The lawn is a gift of the English garden tradition from the eighteenth century. Early…
During the nineteenth century the preeminent American writer in landscape design was New York nurseryman Andrew Jackson Downing, who followed the principles of English writer and designer John Claudius Loudon.
Downing wrote several books which came out in multiple editions during the nineteenth century.
Another nurseryman Franklin Rueben Elliott (1817-1878) from Ohio also wrote a book on landscape design, based on his experience helping homeowners with their landscape. His family published his book titled Handbook of Practical Landscape Gardening in 1881, three years after Elliott’s death.
Like many other seedsmen and nursery owners Elliott wanted to instruct his customers in the principles of landscape design.
Elliott, who was also an artist besides a writer and editor, had spent time in Newburg, New York with Downing where he learned about landscape design.
Although Elliott wrote for the middle class, with properties smaller than the estates of the wealthy, he recognized his indebtedness to Downing whose work found more acceptance among wealthy estate owners.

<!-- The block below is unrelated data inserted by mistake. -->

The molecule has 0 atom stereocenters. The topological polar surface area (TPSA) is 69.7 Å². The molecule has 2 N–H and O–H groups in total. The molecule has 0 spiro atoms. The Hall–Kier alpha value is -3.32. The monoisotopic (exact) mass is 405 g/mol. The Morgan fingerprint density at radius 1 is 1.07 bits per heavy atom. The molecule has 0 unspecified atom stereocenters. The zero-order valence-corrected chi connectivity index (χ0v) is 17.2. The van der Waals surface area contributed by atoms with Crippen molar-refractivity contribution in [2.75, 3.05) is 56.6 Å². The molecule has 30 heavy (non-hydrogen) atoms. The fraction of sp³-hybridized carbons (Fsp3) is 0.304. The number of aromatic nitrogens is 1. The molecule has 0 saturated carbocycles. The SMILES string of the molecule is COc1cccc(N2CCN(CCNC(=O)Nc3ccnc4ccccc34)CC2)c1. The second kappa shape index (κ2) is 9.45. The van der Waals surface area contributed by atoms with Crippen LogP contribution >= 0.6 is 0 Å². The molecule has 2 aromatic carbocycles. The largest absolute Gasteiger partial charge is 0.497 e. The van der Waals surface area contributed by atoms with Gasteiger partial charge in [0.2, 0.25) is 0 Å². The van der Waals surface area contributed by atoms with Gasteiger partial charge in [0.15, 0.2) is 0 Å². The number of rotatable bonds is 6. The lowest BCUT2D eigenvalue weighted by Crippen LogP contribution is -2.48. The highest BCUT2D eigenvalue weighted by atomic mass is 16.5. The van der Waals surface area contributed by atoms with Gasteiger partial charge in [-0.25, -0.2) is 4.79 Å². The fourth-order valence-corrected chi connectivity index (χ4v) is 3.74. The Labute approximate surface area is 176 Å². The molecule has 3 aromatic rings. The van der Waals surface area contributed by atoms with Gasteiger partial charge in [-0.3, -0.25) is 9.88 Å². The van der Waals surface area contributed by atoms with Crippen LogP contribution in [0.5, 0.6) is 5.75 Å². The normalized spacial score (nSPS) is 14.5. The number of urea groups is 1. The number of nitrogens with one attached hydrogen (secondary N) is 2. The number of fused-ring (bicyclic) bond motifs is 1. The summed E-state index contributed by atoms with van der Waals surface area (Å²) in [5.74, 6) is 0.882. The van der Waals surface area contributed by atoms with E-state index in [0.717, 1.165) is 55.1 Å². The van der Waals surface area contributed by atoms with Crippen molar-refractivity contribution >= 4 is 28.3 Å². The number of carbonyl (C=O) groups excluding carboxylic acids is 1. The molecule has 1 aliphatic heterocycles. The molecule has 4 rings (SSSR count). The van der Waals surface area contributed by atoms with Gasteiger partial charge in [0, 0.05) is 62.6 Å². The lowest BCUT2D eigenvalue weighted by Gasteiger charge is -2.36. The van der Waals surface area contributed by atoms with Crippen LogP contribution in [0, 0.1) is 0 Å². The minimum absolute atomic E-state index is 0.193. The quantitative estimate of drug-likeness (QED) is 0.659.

Elliott wrote in the preface: “Since the labors of the lamented and talented A. J. Downing, great taste and desire for, and in the improvement of, grounds around our homes, have been developed.”
The landscape advice of both Downing and Elliott proposed the English style.
Philadelphia nurseryman Thomas Meehan recognized Elliott’s appeal to the middle class. In the magazine Gardener’s Monthly which Meehan edited he wrote: “For this class this little book of Mr. Elliott’s is just the thing.”